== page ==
The existing wealth of studies that recommend optimal management of meadows such as those at Bygholm to provide ideal conditions for breeding wader species is reviewed in the report in relation to providing optimal conditions there. Modelling is presented to show that numbers of dabbling ducks staging in both spring and autumn are favoured by maintaining relatively high water levels when these birds pass through. On this basis, it was recommended that spring water level be maintained at a higher level than was formerly the case, a recommendation that was considered to not only be more favourable for dabbling duck species, but also for breeding meadow birds as well. Maintaining higher local densities of these species will also be beneficial for several species of birds of prey associated with the Eastern Vejler, which prey on such species.
For breeding bird species listed on Annex 1 of the EU Bird Directive associated with reed beds during the breeding season, there are indications for Bittern Botaurus stellaris and Marsh Harrier Circus aeruginosus that both predator abundance and water level conditions can affect local abundance of summer breeding numbers. In the case of the Bittern, the preceding winter weather also plays a role by affecting survival, although the report was not able to investigate fully the relative importance of these various factors. Nevertheless, under all circumstances, it is recommended, where possible, to maintain the highest water levels in those parts of the Eastern Vejler with greatest densities of these species, in order to protect the birds' nests from predation.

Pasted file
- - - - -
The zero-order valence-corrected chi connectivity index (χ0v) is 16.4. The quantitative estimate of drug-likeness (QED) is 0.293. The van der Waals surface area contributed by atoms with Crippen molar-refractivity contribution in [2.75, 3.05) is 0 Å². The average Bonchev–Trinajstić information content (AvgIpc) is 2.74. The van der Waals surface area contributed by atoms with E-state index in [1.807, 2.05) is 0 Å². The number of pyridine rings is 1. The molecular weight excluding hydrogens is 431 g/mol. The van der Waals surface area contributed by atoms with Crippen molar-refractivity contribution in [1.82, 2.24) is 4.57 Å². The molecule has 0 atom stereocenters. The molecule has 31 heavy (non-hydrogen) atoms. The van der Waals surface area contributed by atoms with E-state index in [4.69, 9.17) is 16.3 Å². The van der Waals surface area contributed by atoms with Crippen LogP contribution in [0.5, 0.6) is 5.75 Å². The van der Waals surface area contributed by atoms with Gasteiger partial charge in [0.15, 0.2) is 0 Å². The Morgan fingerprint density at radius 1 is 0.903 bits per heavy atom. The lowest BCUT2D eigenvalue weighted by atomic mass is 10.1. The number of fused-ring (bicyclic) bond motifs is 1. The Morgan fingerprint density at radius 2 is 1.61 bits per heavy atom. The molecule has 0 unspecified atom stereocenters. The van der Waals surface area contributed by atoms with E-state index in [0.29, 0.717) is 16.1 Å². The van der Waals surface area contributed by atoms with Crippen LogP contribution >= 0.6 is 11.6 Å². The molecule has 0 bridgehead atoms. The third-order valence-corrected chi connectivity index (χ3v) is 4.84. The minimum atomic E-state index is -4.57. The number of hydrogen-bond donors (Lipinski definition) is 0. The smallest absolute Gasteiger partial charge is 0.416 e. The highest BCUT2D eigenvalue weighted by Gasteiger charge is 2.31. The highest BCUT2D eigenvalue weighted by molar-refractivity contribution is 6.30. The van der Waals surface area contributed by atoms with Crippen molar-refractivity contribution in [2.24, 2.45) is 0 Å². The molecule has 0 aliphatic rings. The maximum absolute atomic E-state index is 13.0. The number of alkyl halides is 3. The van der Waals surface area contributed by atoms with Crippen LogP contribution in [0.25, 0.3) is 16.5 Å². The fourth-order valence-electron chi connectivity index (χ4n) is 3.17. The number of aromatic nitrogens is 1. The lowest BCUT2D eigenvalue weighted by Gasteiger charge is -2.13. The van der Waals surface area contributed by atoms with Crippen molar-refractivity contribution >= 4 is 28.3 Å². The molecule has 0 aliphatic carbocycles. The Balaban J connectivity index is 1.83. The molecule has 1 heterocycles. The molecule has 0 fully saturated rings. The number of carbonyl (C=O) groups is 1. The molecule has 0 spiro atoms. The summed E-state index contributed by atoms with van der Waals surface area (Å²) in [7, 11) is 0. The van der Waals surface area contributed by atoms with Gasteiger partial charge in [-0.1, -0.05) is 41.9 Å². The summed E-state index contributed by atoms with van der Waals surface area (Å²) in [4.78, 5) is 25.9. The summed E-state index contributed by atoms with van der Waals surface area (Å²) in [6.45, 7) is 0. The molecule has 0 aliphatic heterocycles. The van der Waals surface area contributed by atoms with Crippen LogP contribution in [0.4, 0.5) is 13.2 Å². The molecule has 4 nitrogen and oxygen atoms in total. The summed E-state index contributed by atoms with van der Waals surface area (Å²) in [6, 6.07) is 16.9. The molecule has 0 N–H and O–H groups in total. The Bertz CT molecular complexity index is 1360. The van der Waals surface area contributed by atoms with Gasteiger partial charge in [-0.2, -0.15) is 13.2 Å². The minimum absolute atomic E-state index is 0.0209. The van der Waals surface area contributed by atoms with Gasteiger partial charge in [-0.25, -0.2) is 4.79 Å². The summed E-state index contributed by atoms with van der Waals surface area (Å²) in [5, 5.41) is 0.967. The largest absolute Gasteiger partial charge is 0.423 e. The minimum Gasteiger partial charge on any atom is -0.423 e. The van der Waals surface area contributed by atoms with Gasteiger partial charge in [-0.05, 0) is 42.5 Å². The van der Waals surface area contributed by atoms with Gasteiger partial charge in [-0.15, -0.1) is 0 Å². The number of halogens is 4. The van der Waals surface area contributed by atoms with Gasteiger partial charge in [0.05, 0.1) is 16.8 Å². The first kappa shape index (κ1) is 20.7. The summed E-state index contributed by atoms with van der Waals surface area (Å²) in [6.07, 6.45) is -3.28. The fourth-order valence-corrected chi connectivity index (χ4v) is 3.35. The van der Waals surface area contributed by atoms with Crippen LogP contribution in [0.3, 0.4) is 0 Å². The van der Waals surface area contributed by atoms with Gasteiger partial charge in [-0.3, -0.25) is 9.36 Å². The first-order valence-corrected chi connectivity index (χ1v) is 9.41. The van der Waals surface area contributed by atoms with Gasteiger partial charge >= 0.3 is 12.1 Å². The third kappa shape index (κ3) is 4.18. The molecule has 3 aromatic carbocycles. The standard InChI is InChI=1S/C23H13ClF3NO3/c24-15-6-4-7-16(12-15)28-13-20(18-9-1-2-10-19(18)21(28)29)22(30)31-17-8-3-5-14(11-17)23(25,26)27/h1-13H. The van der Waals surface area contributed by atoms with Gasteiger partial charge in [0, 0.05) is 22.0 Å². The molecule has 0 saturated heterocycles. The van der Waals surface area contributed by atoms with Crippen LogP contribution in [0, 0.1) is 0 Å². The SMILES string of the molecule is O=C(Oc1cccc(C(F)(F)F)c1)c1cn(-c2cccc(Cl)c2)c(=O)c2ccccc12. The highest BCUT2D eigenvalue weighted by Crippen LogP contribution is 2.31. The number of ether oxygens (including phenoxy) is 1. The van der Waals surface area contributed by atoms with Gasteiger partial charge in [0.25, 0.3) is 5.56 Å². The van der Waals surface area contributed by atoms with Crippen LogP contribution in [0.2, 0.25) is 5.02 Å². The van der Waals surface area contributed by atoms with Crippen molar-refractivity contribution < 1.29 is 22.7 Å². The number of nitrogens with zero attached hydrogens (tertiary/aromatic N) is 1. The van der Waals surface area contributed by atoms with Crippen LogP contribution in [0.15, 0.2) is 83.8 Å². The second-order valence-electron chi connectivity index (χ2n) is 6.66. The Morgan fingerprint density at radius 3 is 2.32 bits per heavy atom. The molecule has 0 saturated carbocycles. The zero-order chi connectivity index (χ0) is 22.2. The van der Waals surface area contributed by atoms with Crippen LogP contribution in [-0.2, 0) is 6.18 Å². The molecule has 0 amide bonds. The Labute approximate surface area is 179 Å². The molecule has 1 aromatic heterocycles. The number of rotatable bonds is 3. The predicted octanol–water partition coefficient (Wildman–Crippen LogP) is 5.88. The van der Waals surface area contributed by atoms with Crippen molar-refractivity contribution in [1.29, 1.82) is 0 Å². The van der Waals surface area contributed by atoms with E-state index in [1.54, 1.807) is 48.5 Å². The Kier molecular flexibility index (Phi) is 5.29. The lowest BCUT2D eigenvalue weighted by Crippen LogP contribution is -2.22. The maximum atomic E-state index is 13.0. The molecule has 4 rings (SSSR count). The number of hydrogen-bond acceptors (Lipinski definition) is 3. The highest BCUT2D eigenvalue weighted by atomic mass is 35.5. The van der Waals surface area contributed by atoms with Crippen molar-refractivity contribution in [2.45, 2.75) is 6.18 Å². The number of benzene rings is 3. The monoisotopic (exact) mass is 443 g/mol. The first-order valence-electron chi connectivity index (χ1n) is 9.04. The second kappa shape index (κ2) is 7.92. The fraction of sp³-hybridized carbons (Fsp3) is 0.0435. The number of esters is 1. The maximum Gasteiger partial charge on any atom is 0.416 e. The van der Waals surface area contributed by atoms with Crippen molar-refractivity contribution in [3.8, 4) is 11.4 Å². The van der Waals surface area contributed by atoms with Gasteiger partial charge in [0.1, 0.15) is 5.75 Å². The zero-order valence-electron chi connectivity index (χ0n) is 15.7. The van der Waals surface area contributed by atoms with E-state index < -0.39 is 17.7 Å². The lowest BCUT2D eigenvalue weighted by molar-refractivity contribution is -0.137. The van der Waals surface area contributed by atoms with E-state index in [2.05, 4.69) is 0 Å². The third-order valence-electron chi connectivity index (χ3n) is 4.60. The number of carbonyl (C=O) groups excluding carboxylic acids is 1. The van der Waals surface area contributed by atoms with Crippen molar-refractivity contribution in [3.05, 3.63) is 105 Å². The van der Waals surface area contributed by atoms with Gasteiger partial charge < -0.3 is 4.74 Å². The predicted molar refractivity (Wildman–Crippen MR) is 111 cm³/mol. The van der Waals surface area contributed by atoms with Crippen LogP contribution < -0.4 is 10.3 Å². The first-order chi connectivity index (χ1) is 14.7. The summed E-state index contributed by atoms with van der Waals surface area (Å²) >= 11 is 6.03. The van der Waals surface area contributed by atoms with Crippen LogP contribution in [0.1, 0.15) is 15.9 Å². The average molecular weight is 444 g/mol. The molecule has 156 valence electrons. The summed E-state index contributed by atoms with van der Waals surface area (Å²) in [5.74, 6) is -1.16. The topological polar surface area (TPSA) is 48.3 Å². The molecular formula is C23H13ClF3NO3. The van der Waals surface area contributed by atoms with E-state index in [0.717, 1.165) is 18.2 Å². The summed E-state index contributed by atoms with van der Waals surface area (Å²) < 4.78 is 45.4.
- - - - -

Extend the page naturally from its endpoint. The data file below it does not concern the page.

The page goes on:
The markedly increase in numbers of geese seen at, and especially roosting on, the Eastern Vejler in recent years has led to speculation as to whether nutrients added to the lakes from overnight deposition of bird faeces may have contributed to the deteriorating water quality in the lakes. The amounts of nutrients that come from faeces deposited from all over-night and daytime active waterbirds to the large lakes, Lund Fjord, Selbjerg Vejle and Glombak, are small and typically less than one percent of the amounts of nutrients that come from the lakes' catchments and from the atmosphere. In Han Vejle, calculations showed that the contributions from birds can be more significant for the lake's water quality. Bird counts showed that the vast majority of geese fly to spend the night at Bygholm Meadows and that was confirmed by telemetry data for Pink-footed Geese Anser brachyrhynchus, one of the two most numerous species in the area, which come in to roost and remain on Bygholm Meadows throughout each night.